After tossing their mortarboards into the air, East Meadow High School graduates like Jenna Piano raced to meet family members and friends.
Sebastian Patti looked to his friends with his diploma in hand. A member of W.T. Clarke High School’s Senior Chorus, Patti joined the group at the start of the graduation to singing the national anthem, the school’s alma mater and a coming-of-age song called “You Will Be Found.”
Amanda Britney Chau, a W.T. Clarke High School graduate, earned the President’s Award and a Scholar Diploma. She also belonged to the school’s English, history, math, music, science and national honor societies.
Two separate seas of maroon and blue mortarboards soared into the summer sky after seniors at W.T. Clarke and East Meadow high schools made the emotional and celebratory transition from students to graduates at the East Meadow School District’s commencement ceremonies last Sunday.
Superintendent Kenneth Card, speaking at both events, congratulated the first two classes to graduate since he took over the district’s leadership, and then, one by one, the graduates crossed their respective stages, shook hands with Board of Education trustees as they were presented their diplomas, and moved their tassels from left to right.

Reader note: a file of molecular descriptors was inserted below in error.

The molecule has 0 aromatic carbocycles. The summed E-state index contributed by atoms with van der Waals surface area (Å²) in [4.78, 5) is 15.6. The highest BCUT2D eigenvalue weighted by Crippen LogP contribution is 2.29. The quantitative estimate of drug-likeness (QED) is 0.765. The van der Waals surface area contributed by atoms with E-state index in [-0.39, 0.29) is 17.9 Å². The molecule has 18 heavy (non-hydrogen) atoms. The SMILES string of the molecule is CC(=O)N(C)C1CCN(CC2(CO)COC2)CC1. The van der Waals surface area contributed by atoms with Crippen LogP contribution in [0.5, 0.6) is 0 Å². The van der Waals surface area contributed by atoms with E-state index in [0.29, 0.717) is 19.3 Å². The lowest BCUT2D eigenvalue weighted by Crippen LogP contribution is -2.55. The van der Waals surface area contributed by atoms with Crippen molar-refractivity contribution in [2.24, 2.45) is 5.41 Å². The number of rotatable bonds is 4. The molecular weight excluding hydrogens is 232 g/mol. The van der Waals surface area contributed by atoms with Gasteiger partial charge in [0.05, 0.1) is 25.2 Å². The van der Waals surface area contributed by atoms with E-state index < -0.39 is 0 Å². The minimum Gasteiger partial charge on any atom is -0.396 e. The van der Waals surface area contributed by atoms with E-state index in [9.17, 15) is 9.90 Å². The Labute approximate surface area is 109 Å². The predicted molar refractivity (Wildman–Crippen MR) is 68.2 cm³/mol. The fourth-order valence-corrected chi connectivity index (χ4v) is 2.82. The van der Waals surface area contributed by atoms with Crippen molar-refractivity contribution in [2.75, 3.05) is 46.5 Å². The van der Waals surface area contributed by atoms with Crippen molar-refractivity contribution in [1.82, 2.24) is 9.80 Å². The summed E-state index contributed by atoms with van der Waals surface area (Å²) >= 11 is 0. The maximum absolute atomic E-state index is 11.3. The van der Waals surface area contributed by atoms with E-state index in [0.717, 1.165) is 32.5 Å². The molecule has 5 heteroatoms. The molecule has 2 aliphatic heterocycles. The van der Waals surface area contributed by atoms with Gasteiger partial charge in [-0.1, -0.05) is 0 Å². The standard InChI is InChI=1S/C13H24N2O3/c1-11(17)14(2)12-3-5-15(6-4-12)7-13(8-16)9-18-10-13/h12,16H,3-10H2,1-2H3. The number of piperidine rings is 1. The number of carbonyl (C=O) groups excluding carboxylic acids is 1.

Pantho Sayed, the salutatorian of W.T. Clarke High, poked fun at the ritual in his speech, noting that students sit on a football field in “funny robes and hats” before they’re given “fancy pieces of paper.”
“Society sees this as the way for young people to progress through life,” Sayed continued, speaking directly to his classmates. “Apparently you do, too. And you are all to be commended.”
“The typical graduation message is always something like, ‘Your future is limitless. Go out there and explore, change the world,’ etcetera,” Sayed continued. “And yeah, the future is important . . . But I wanted to take a step back.”
Four days before they graduated, the departing seniors visited their elementary schools in their graduation robes. For the first time ever in the district, graduates-to-be walked through the halls and shook hands with their former teachers.
The nostalgic exercise reminded Sayed that he and his classmates had made it to graduation because of the support network they had growing up — teachers who inspired passion in their students, coaches who drove young athletes to push themselves, parents who encouraged their children along the way.
“We have a great community, a great school, and great people all around us,” Sayed said. “I know that I’ll miss it when I go to college, and I hope many of you will, too.”